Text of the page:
Behind the Scenes

Behind the Scenes

Although I have a fine art background and had been drawing nudes for many years, photography didn’t call my name until after I had my daughter. When I had her, I was working full time in a family business. My husband and I decided it would be best for me to stay at home with her for at least the first few years. As any mom does, I took a million photos of my daughter. I wanted to capture every moment. Sadly though, I was really unimpressed with the images I was getting and forget that 2 second lag most point and shoots had back then. What a pain! So my husband surprised me (ok it wasn’t really a surprise since I dropped a ton of hints) with a DSLR for the holidays.

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12.26.2013

Rivers as Lines

Photography is all about abstraction. As you reduce three-dimensional scenes into two-dimensional photographs, your world flattens and becomes filled with geometric forms.

Along the Chena River small tributaries meander throughout the landscape. Photographing the S-curves of rivers such as this one produces pleasing, placid pictures. Chena River State Recreation Area, east of Fairbanks, Alaska, USA. Sigma SD1 Merrill. Sigma 50-150mm F2.8 EX DC HSM II lens at 103mm. F/11, 1/10 second, ISO 100. Gitzo GT2451EX Tripod with Gitzo GH2780QR head. Cable release. Processed in Sigma Photo Pro 5.3; Photoshop CS5; NIK Viveza and Sharpener Pro plug-ins applied. Photo copyright David FitzSimmons 2013. All rights reserved.

Along the Chena River small tributaries meander throughout the landscape. Photographing the S-curves of rivers such as this one produces pleasing, placid pictures. Chena River State Recreation Area, east of Fairbanks, Alaska, USA. Sigma SD1 Merrill. Sigma 50-150mm F2.8 EX DC HSM II lens at 103mm. F/11, 1/10 second, ISO 100. Gitzo GT2451EX Tripod with Gitzo GH2780QR head. Cable release. Processed in Sigma Photo Pro 5.3; Photoshop CS5; NIK Viveza and Sharpener Pro plug-ins applied. Photo copyright David FitzSimmons 2013. All rights reserved.

If you are not careful, this compressing of dimensions can result in images that seem depthless and uninteresting, but, if you manipulate perspective in ways that provide clear shapes and interesting contrasts, your images can create depth through a implied movement. In the case of photographing rivers, lines are the single most important geometric feature.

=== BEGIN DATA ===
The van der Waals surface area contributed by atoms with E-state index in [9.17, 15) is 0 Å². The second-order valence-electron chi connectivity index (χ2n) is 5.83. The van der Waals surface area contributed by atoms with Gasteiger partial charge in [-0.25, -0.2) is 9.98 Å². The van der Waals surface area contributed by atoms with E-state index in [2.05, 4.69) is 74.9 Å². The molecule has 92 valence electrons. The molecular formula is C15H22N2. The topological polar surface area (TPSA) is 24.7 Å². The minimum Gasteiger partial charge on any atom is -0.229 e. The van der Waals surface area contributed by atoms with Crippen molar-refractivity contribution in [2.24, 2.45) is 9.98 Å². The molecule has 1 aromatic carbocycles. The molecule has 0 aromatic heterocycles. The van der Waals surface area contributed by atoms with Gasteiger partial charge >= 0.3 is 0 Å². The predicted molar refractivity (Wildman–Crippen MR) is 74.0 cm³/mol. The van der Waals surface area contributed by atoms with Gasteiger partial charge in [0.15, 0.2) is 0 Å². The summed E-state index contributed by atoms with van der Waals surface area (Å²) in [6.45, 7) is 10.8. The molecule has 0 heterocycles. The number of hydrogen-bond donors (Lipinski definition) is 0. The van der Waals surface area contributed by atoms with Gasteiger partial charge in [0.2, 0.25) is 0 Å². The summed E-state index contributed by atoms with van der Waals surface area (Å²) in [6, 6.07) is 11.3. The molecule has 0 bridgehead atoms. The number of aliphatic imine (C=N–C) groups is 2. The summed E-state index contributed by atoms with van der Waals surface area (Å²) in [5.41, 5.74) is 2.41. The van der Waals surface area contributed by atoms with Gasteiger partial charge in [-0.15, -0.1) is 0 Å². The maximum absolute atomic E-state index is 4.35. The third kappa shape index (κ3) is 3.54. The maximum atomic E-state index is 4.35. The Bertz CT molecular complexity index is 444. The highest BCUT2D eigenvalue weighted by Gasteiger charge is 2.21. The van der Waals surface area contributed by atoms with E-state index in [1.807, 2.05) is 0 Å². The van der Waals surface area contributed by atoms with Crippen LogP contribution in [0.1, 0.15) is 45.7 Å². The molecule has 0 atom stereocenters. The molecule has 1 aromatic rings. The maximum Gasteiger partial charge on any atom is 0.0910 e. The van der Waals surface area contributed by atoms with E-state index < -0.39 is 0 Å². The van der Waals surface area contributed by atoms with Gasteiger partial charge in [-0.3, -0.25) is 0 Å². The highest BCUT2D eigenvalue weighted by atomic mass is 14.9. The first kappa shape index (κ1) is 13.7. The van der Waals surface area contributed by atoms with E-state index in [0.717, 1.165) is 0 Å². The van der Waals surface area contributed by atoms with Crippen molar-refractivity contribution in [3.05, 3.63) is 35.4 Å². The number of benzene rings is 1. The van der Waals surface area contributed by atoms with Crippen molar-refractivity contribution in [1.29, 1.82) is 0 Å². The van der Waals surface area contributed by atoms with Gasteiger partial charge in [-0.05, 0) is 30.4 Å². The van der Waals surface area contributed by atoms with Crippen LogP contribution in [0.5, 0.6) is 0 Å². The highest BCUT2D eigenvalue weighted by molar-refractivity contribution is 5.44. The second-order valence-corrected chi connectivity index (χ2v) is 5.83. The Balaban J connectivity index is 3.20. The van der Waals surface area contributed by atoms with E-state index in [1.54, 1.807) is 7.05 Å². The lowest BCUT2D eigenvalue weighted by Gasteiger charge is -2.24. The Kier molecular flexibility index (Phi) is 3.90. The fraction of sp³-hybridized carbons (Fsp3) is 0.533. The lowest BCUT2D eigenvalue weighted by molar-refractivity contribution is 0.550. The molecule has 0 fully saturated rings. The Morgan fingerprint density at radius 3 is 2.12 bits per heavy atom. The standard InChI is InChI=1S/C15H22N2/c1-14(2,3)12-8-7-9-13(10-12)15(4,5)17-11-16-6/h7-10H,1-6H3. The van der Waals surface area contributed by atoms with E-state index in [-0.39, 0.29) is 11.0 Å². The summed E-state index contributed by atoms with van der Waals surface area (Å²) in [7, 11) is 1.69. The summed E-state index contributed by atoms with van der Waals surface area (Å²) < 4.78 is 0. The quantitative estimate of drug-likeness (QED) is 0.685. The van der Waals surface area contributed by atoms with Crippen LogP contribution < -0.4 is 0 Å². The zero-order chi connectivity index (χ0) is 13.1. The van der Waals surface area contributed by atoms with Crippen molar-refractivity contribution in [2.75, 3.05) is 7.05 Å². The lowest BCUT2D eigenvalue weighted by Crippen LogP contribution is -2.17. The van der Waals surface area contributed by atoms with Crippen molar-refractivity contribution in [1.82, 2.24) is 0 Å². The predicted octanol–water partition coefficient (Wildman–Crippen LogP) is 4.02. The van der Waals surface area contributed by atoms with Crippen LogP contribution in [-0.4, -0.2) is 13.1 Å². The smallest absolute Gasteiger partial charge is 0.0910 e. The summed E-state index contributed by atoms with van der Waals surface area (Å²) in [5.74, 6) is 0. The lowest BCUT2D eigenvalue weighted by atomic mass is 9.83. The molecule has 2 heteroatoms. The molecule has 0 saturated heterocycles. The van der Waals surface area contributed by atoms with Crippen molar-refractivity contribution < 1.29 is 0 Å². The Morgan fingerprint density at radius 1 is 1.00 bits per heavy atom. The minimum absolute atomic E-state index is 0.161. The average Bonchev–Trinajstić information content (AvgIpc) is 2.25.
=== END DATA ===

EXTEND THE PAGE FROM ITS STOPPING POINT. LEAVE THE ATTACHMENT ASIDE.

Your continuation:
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12.23.2013

As an available light photographer, learning how to control the light that comes into my camera is the single most important element of what I do when creating imagery. I’ve spent a lot of time talking about how I set up my sessions and how I use available light, in this blog I thought I would talk about my camera settings and how I decide what settings I want to use to control light. My camera is always set to the manual mode and I’m always shooting in the RAW mode.

©2013 Judy Host | Lens: Sigma 17-70mm | Focal length: 70mm | Aperture: f/4.0 Shutter speed: 320  ISO 320 Manual mode

©2013 Judy Host | Lens: Sigma 17-70mm | Focal length: 70mm | Aperture: f/4.0 Shutter speed: 320 ISO 320 Manual mode

There are many different reasons to use certain settings on your camera.  I am referring mainly to the ISO, the shutter speed and aperture. As an available light photographer, controlling the light that comes into my camera is how I determine what my exposure will look like. First and foremost, everything depends on how much light I have available to me at the time of the session.  I start with setting my ISO knowing that I might need to adjust it. Once that has been established, the next step for me is to decide if I want to stop the action by using a higher shutter speed. Depending on the location, I may want my subject in focus while my background is soft. To create this narrow depth of field with my subject close to the camera, I use a wide open aperture. This can also create a “Bokeh Effect” especially when using a longer focal length lens. The bokeh is an eye catching soft circular pattern of light within the out of focus area of an image.